Por is used to express a period of time in which you do something or something happens. Sometimes, you can think of it as another way to say “during”.
Estudiaba por tres horas ayer.
(I studied for three hours yesterday.)
Llovió por la noche.
(It rained at night/during the night.)
5. In exchange for something or to indicate a price
When you buy something, or make a bargain or an exchange, por is always used.
Compré dos camisas por cincuenta dólares de H&M.
(I bought two shirts for fifty dollars from H&M.)
Le daré veinte dólares por la mochila y nada más.
(I'll give you twenty dollars for the backpack and nothing more.)
Additionally, por is used in several Spanish expressions. You may already know some expressions using por and never thought twice about it. Here are a few examples:
- Por ahora = For now
- Por si caso = Just in case
- Por favor = Please
- Por supuesto = Of course
- Por lo general = Generally
- Por aquí/por allí = This way/ around here/ around there/ that way
The more you familiarize yourself with expressions that use por, the more comfortable you will become using it.
In contrast, para has fewer uses than por. Here are five ways in which para is used:
1. Purpose or motivation
If por is roughly translated to “because of” or “due to”, then para is roughly translated as “in order to”. In this way, para can be seen as a way to express the motivation behind something or to show the purpose of something.
Para ser autor, tienes que leer y escribir muchísimo.
(To be an author, you have to read and write a lot.)
Necesitas comer bien, hacer ejercicio, y dormir bien para estar saludable.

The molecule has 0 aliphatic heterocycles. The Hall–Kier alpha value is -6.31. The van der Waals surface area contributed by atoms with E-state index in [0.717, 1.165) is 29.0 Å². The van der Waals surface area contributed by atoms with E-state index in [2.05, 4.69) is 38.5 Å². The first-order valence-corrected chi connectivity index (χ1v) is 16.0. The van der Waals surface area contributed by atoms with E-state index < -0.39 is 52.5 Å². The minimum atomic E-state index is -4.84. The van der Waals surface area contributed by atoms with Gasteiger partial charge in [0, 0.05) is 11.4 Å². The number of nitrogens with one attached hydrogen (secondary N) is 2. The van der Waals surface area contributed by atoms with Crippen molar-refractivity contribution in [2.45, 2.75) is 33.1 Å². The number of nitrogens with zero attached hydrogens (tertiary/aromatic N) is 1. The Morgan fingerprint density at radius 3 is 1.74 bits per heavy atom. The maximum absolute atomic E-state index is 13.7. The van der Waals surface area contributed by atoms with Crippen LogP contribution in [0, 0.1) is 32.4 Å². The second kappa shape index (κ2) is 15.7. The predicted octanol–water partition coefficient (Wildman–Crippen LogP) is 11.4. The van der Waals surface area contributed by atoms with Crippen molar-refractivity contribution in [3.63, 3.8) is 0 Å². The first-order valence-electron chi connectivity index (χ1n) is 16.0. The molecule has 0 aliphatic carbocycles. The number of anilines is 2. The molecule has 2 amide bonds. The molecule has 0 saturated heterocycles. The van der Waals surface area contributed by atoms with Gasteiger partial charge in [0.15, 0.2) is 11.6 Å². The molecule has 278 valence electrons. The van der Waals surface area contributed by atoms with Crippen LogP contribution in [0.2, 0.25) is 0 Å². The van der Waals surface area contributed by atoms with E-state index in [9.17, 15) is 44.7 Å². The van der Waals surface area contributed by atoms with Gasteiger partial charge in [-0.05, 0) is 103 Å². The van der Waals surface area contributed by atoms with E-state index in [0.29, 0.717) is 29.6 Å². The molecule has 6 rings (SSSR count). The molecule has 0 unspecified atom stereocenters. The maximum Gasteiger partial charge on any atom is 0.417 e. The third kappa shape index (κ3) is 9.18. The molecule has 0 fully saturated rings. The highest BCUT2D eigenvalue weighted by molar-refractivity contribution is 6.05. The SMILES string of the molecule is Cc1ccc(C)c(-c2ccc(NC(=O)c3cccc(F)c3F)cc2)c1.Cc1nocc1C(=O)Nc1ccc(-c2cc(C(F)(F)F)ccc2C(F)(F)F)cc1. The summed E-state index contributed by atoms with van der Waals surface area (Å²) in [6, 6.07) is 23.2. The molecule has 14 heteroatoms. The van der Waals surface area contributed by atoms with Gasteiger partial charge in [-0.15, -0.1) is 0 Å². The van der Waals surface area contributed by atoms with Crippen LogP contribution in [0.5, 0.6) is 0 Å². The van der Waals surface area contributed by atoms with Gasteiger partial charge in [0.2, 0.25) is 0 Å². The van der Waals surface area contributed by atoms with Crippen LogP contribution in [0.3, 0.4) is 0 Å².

(You need to eat well, exercise, and sleep well to be healthy.)
Para indicates travelling to a destination or arriving at a final point.
Maria viajará para Mexico mañana.
(Maria will travel to Mexico tomorrow.)
El tren saldré para Lisboa en diez minutos.
(The train will leave for Lisbon in ten minutes.)
3. Deadlines and specific dates
Para is used to indicate a specific deadline or a specific date.
Ella necesita completar el informe de negocios para el viernes.
(She needs to complete the business report by Friday.)
Tengo que terminar mi tarea de matemáticas para mañana.
(I have to finish my math homework by tomorrow.)
In this case, you can actually think of para as the direct translation for "for” whenever you give a gift or do something for someone else (and vice versa!)
Compré este libro para Roberto.
(I bought this book for Roberto.)
Mi hijo hizo algo maravillosa para mi el otro día; ¡me hizo la cena!
(My son did something wonderful for me the other day—he made me dinner!)
This one is simple: whenever you or someone else wants to express an opinion, use para.
Para mí, el vestido se ve bien en ti, Sofia.
(In my opinion, the dress looks good on you, Sofia.)
And just like por, para is also used in several Spanish expressions, such as:
- Para siempre = Forever
- Para nada = Not at all
- Para colmo = To top it all
- Estar para = To be about to
It is really important for non-native Spanish speakers to understand the difference between por and para because using the wrong word can change the entire meaning. In the end though, the trick to understanding how to use por and para is to think about the message you want to convey. Remember that sometimes there is no direct translation from English to Spanish and you’ll have to challenge yourself to think differently in Spanish than you would in English. Though the ride will be bumpy at first when learning por and para, the more you practice using the two words, the more comfortable you will become with using them in your Spanish conversations.